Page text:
He added that the State Department is now a “clearinghouse and repository” where members of Congress and their staff continue to search thousands of requests, including Texans trying to get family, interpreters and friends out of Afghanistan.
But Escobar pointed to Thursday’s Kabul terrorist attack as evidence of the danger of getting longer and of the need for U.S. troops to leave Biden’s deadline of August 31.
“I no longer think we should stay longer,” she said. “I think now it changes from the minute, and probably in the second, and the faster we can speed this up, the better.”
She urged Biden to present a plan for what will happen on the ground in Afghanistan after this deadline.
McCaul confirmed Wednesday that there are Texans on the ground in Afghanistan trying to leave the country. Referring to security concerns, he declined to elaborate on their circumstances.
“Every office now runs pretty much their own operation through [the State Department] and [the Defense Department] to get these people out, ”he said.
Foreign Minister Antony Blinken announced on Wednesday that about 1,500 Americans are still in Afghanistan, but he stressed that it is a “dynamic” number subject to change.
Escobar praised the administration for the airlift that has moved tens of thousands of people out of the Afghan capital.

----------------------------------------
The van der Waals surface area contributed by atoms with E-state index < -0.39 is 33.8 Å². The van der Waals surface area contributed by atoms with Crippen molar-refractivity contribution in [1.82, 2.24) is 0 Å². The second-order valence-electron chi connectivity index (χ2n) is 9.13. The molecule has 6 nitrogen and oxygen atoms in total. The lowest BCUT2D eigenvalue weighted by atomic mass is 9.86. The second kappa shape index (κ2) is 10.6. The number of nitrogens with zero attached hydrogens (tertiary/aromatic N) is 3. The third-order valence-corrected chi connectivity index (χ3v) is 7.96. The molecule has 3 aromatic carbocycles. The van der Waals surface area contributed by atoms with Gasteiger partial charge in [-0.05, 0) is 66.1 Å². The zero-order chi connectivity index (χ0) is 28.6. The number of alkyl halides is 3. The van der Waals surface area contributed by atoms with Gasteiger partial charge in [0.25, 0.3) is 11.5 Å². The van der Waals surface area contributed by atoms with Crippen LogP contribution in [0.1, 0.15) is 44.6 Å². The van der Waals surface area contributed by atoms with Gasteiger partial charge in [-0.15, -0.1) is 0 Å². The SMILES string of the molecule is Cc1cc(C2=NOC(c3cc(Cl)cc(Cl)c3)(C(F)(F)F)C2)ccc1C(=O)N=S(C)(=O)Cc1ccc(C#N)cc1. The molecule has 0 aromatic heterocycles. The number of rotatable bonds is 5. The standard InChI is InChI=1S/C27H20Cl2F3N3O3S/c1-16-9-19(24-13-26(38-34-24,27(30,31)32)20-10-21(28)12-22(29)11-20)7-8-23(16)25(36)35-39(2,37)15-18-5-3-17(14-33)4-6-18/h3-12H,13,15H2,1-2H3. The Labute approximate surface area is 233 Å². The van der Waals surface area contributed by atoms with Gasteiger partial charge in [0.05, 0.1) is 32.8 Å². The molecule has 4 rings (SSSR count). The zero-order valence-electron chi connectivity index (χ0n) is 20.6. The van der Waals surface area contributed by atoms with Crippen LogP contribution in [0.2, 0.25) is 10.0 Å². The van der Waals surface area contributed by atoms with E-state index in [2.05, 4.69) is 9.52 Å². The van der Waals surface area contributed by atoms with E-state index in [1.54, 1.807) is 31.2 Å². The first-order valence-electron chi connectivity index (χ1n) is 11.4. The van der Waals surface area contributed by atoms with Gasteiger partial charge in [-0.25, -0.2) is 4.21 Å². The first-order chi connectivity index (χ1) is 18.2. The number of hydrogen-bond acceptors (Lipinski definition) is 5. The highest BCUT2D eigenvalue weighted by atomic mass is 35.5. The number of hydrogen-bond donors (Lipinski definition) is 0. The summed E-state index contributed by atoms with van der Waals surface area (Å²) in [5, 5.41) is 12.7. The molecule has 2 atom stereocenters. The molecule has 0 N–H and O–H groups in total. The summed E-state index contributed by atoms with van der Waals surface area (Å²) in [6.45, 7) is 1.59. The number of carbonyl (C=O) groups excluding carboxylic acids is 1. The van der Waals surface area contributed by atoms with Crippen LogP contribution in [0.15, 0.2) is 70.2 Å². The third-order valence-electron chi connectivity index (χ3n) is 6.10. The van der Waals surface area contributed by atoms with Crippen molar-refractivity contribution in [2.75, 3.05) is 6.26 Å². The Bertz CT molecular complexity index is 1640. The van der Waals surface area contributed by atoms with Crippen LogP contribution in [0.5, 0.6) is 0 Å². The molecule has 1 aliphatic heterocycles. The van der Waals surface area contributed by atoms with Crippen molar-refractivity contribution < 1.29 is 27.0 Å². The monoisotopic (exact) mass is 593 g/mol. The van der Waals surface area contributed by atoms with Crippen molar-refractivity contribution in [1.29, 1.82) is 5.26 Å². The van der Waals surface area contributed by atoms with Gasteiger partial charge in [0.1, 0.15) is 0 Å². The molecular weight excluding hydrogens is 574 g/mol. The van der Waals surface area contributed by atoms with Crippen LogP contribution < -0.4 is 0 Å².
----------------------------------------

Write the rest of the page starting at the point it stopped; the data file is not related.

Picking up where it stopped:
“I think the administration deserves enormous credit for the speed with which they have been able to evacuate people from Afghanistan,” she said. “We have to give credit where to be credited.”
Biden Chief of Staff Ron Klain announced Wednesday night that about 100,000 people have been evacuated from Afghanistan. Yet an estimated 250,000 Afghans who worked with Americans and qualified for visas have not yet escaped the country, according to a New York Times report on Wednesday.
McCaul said the airlift began too late.
“It should have started months ago, and they did not, and now we see the results. And the results will honestly be that they will be executed, “he said of Afghan allies on the ground.” We are leaving them and there is a death sentence on their backs, especially the interpreters. And it is very sad when we promised them, with a moral obligation, that we would protect them, and we did not. ”
He also said the United States would pay a diplomatic price for the desperate situation.
“It really hurts our position in the world,” he added.
Even in the midst of the misery in Afghanistan, Escobar painted an encouraging picture of Afghans arriving at Fort Bliss in her district. She was one of the first members of Congress to observe the reception of exhausted Afghan men, women and children at military facilities on Wednesday night.
She praised the military’s sympathy for the newcomers and noted that some of the service members at Fort Bliss were building a football goal for the Afghan children at the base.